After Phrenology

Will we ever understand the brain?

The Dynamic Brain

What your brain is doing when you're not doing anything

Over the past few years, there has been growing interest is something called "resting state functional MRI", a technique for seeing what your brain is doing when you aren't doing much of anything at all.  It turns out that brains at rest are pretty restless, consuming far more energy than they do when doing. More interesting, "resting" activity is not random, but highly coherent, consistent, and predictable. The discovery of the brain's characteristic resting behavior led some years ago to the postulation of a "default network" for the brain--a set of regions that consistently cooperate to do . . . well, what, exactly, we don't know. But surely it must be something interesting. Your brain would hardly waste all of that energy dancing to the beat of its inner drummer if there weren't some reason for it, right?

Our ignorance regarding the function of all that fluctuation isn't for lack of trying. The discovery of the brain's default network has led to hundreds of studies relating the default network to the brain's anatomical structure, as well as to mood disorders like depression, developmental problems like autism, and degenerative diseases like Alzheimer's.  It has even been suggested that resting state activity holds the key (cue deep voice and echo effect) to understanding consciousness itself.  Now, when neuroscientists start brandishing the C word, there are two predictable reactions: increased public interest and attention; and increased scientific scrutiny and criticism.  Both have happened here, generating a cadre of enthusiastic adherents, and an equally committed group of critics, who question whether we should continue wasting our energy figuring out why the brain appears to be wasting its energy.  Or, as one prominent neuroscientist put it to me recently, "It's just such a fad.  I kind of hate it."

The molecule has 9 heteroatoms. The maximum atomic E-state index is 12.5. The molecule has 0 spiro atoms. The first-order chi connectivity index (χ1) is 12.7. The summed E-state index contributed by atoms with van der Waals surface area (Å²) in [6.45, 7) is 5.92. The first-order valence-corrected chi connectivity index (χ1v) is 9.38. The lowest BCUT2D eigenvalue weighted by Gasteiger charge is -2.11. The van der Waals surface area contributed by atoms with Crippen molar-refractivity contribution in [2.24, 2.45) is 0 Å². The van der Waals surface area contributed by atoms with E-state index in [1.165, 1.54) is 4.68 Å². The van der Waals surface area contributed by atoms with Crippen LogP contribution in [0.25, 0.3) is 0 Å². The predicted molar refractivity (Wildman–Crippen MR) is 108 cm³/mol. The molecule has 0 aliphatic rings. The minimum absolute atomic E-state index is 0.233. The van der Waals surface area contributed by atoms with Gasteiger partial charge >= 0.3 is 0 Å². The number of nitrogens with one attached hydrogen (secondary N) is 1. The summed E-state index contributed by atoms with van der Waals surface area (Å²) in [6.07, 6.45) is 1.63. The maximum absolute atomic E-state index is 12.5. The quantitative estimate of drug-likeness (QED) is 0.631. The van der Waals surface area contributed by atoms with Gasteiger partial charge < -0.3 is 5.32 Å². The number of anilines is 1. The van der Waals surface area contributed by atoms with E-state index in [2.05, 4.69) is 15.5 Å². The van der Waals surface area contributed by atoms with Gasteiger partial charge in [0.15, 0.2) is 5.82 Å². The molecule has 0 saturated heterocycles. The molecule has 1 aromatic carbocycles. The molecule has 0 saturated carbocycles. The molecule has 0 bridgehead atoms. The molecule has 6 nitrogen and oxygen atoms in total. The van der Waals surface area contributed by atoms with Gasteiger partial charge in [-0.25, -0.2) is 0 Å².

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Hyperbolic allusions to cracking the mystery of consciousness excepted, I don't think anybody should hate it.  But to see why we should care about the brain's intrinsic activity requires us to think about brain function in a new and unfamiliar way.

The brain is, in essence, a collection of oscillators: billions of biological yo-yos going endlessly up and down.  The electrical charge in individual neurons rises and falls; as do the local concentrations of neurotransmitters like dopamine and serotonin, the amount of oxygen in the local blood supply, and the brain's overall electrical field (creating the brain waves you can see with an EEG). Each of these oscillations has a different beat for different circumstances--like the fast "beta" waves seen in the alert working brain, and the much slower "delta" waves of dreamless slumber. These rhythms interact in various ways, from the shared swaying of a slow dance, to the counterbalanced ups and downs of two kids on a seesaw, all the way to the complex, syncopated interplay of a jazz band. And like all pendulums, each of the brain's various oscillators also has its preferred swing, a way it will move if left to its own devices. The combination of all these individual, periodic, preferred oscillations is the brain's resting state.